Today's Democratic Party is the party of America's poorest people and of its very richest. (Warren Buffett, Bill Gates, George Soros and Donald Trump are all for Kerry. So is almost all of Hollywood and most of Wall Street. Kerry will probably win at least eight of the 12 richest zip codes in America. The four per cent of voters who described themselves to pollsters in 2000 as "upper class" decisively favoured Al Gore over George W Bush.)The writer is David Frum, a former special assistant to President Bush, but I have no reason to doubt his facts. They're consistent with the vast sums that are pouring into the treasuries of pro-Kerry Section 527 organizations.
Why are the super-rich more likely to be Democrats than Republicans? Here are some possibilities:
1. Super-rich Democrats suffer from a certain degree of guilt about their wealth, especially those of the super-rich who became wealthy because they happened to have a marketable talent, such as singing or acting, or a remarkable streak of good fortune in notoriously volatile professions, such as investing. Thus, out of guilt, they feel compelled to side with the party that professes to favor the less-fortunate. (They might not call it guilt, but it sure smells like guilt.)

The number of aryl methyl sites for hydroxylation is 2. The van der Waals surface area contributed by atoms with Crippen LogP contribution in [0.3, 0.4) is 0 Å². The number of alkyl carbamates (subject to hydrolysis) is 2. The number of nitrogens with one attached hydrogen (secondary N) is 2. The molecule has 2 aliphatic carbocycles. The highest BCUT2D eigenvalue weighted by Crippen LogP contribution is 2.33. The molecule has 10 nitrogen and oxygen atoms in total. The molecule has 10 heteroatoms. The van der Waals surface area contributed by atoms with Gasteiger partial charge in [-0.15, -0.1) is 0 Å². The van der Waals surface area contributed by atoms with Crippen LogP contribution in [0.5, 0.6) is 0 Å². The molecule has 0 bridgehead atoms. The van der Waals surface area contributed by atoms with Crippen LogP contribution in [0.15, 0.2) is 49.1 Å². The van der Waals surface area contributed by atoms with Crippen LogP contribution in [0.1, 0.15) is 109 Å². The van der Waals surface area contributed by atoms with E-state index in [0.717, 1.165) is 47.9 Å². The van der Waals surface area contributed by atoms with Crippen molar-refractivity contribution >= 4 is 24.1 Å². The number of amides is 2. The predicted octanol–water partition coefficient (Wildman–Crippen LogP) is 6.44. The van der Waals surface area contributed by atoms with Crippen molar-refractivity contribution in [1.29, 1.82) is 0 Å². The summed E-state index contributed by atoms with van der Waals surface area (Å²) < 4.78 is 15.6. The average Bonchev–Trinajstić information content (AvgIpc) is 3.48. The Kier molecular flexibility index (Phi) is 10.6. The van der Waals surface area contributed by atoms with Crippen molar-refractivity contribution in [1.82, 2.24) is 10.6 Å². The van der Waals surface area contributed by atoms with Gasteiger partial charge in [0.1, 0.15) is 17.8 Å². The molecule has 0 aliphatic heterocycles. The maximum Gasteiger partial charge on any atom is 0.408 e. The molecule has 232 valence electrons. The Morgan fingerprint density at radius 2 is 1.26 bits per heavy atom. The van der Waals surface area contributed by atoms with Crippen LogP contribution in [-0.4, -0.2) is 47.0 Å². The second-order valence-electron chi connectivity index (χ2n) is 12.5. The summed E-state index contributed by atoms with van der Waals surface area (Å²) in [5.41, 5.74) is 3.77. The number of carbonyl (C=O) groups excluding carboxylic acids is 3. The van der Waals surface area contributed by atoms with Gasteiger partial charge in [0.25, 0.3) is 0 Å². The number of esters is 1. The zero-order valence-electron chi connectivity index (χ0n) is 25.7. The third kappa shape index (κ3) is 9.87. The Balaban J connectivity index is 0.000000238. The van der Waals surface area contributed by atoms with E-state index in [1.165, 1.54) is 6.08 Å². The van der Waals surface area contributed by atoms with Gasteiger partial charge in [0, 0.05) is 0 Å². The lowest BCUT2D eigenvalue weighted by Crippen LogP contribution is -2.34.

2. They rightly resent the attitude of some Republicans who are super-rich or who aspire to that status, namely, that government can be used to tilt economic outcomes in their direction.
3. The super-rich are little affected by taxes and therefore don't see why others should care so much about them. They can't understand, for example, why mere millionaires should resent the estate tax, when they, the super-rich, can so easily get around it with trusts and other devices. Similarly, they're so wealthy (already) that they don't care about progressive income tax rates, which they know how to avoid to the extent that they wish to do so.
4. They're good at what made them wealthy, but that doesn't mean they are especially well educated or insightful about the causes of poverty and corruption (in both cases, too much government, not too little). To the extent that they're good at business, they have a wrong-headed belief that government can "run" the economy in the way that a business is run.
5. Then there is knee-jerk opposition to war -- peace is good, war is bad -- which is fashionable, and easy for shallow minds to embrace. Shallow-minded or not, the super-rich have acquired a taste for consorting with pseudo-sophisticated "opinion makers" and left-wing "intellectuals".
A super-rich person may be a Democrat for any combination of these reasons, or others I haven't listed. Whatever the case, the Democrat Party is no longer "the party of the little people" -- if it ever was. That term is not only condescending, it's just plain wrong.